In what The New York Times described as “a hurriedly scheduled news conference” on Sept. 12, 1991, Bush spoke in “unusually vehement terms” about Israel’s request, and threatened a veto. He complained that “something like a thousand lobbyists” were working against him, derailing the chance for peace talks to go forward. “A 120-day delay is not too much for a president to ask for with so much in the balance,” Bush said. “We must give peace a chance. We must give peace every chance.”
Bush prevailed and the loans were delayed for months, until Shamir was replaced in office by Yitzhak Rabin the following year. Many experts cite the tensions between Bush and Israel as a major factor in the fall of Bush’s Jewish support domestically, which dropped from 35 percent of the vote in 1988 to just 11 percent in the 1992 election.
Bill Clinton gets a handshake from Arafat and Rabin
Bill Clinton became president at an auspicious moment for Middle East peace: Israel had elected Rabin, who had made peace with the Palestinians a key part of his platform. And PLO leader Yasser Arafat was vocally advocating independence for Palestinians.
Ross, who served as the U.S. point person for the Middle East peace process under Clinton, wrote that in August 1993 he and Secretary of State Warren Christopher were surprised by a call from Rabin saying that the Israelis and Palestinians had been secretly meeting in Oslo and had come to a tentative agreement for a new peace process. Clinton embraced the breakthrough, and insisted that Arafat and Rabin — not their deputies — travel to the White House to publicly sign what became known as the Oslo Accord. His reasoning, as he described it in his autobiography “My Life”: “If they didn’t, no one in the region would believe they were fully committed to implementing the principles, and, if they did, a billion people across the globe would see them on television and they would leave the White House even more committed to peace than when they arrived.”
Clinton negotiated the terms of the meeting. Arafat wanted to wear the revolver he frequently carried at his hip, Clinton wrote: “I balked and sent word that he couldn’t bring the gun. He was here to make peace; the pistol would send the wrong message, and he certainly would be safe without it.” And Clinton insisted Rabin make the symbolically important gesture of shaking Arafat’s hand: “I told Yitzhak that if he was really committed to peace, he’d have to shake Arafat’s hand to prove it.”
On Sept. 13, in what would prove a seminal moment of the 20th century, that handshake occurred.
Clinton has said that his respect for Rabin continued to grow as Rabin worked toward peace both with the Palestinians and the government of Hafez al Assad in Syria, even as periodic attacks on Israel continued. “Whenever there was a terrible thing that happened [in Israel] and I would call him, he’d tell me what came to be known as Rabin’s Law in the White House: ‘We will fight terror as if there are no negotiations, and we will negotiate as if there is no terror,’” Clinton would later say.
Rabin’s reputation for diplomacy was further cemented when Israel reached a peace treaty with its neighbor Jordan in 1994, with Clinton as a witness. But negotiations with the Palestinians would be effectively derailed when Rabin was assassinated in 1995 by a right wing Israeli Jew who opposed the Oslo peace process.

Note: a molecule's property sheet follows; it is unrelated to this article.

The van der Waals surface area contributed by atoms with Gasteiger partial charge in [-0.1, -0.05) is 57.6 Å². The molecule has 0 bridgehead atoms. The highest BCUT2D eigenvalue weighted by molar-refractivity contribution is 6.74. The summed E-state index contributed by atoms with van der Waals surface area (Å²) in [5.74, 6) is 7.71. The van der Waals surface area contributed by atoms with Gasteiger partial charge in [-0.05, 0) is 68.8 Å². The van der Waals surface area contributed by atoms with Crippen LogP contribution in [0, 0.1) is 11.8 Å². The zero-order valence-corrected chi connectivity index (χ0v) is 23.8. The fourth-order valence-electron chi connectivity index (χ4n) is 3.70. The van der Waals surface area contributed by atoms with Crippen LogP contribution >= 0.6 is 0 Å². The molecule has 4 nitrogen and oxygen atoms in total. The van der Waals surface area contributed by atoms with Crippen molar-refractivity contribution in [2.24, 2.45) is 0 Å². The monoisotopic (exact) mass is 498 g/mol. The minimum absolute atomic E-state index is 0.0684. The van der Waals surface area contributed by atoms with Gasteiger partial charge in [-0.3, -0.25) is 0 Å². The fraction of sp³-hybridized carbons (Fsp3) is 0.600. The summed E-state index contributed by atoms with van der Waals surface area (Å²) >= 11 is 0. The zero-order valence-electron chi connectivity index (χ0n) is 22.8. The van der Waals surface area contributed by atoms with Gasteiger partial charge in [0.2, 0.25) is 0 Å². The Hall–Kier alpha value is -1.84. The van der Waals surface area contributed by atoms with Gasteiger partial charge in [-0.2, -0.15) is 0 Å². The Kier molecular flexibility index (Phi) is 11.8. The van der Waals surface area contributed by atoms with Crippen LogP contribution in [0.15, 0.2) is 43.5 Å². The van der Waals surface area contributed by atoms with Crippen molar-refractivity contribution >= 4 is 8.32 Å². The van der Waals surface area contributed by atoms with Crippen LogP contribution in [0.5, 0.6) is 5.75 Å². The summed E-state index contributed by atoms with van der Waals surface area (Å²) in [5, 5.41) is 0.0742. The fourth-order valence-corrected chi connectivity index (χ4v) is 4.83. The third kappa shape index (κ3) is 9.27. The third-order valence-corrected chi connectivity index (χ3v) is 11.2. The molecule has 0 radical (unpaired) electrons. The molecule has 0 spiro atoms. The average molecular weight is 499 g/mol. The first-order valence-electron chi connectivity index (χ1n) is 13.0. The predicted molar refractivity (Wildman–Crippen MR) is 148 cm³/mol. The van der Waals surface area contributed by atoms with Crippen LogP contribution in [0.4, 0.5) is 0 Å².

In November, Clinton spoke at a candlelight memorial in Tel Aviv commemorating the 20th anniversary of Rabin’s assassination. “I came to love your prime minister,” Clinton told the 100,000-strong crowd. “The day he was killed was probably the worst day of my eight years as president.”
A new approach to Arafat
In the years after Rabin’s assassination, conservative leaders came to dominate Israeli politics. George W. Bush and Prime Minister Ariel Sharon came into power within months of each other, and their bond grew stronger after the Sept. 11 attacks. Bush spoke to Sharon, who he described as “a leader who understood what it meant to fight terror,” shortly after the attacks. He later wrote that his views on Israel “came into sharper focus after 9/11. If the United States had the right to defend itself and prevent future attacks, other democracies had those rights, too.”
Bush’s Middle East policy would be heavily influenced by Sharon. Former diplomat Ross writes that Sharon felt “a complete meeting of the minds with the president” after Bush’s June 2002 speech in which he insisted the U.S. would only support a Palestinian state if Yasser Arafat was replaced as the Palestinian leader.
In 2003, Bush helped formulate the “Performance-Based Roadmap” for peace, which mandated an end to Palestinian attacks on Israel as a condition for statehood, and froze all Israeli settlement activity in Palestinian territory. Israeli officials later asserted that in private negotiations, Bush said some settlements would be allowed. In 2004 Bush wrote a letter assuring Sharon’s government of his backing, and that support continued even as the roadmap process stalled and Sharon’s government continued to build settlements.
After Sharon’s death in 2014, Bush called the former prime minister a “man of courage” and “warrior for the ages,” adding that he was honored to “call him friend.”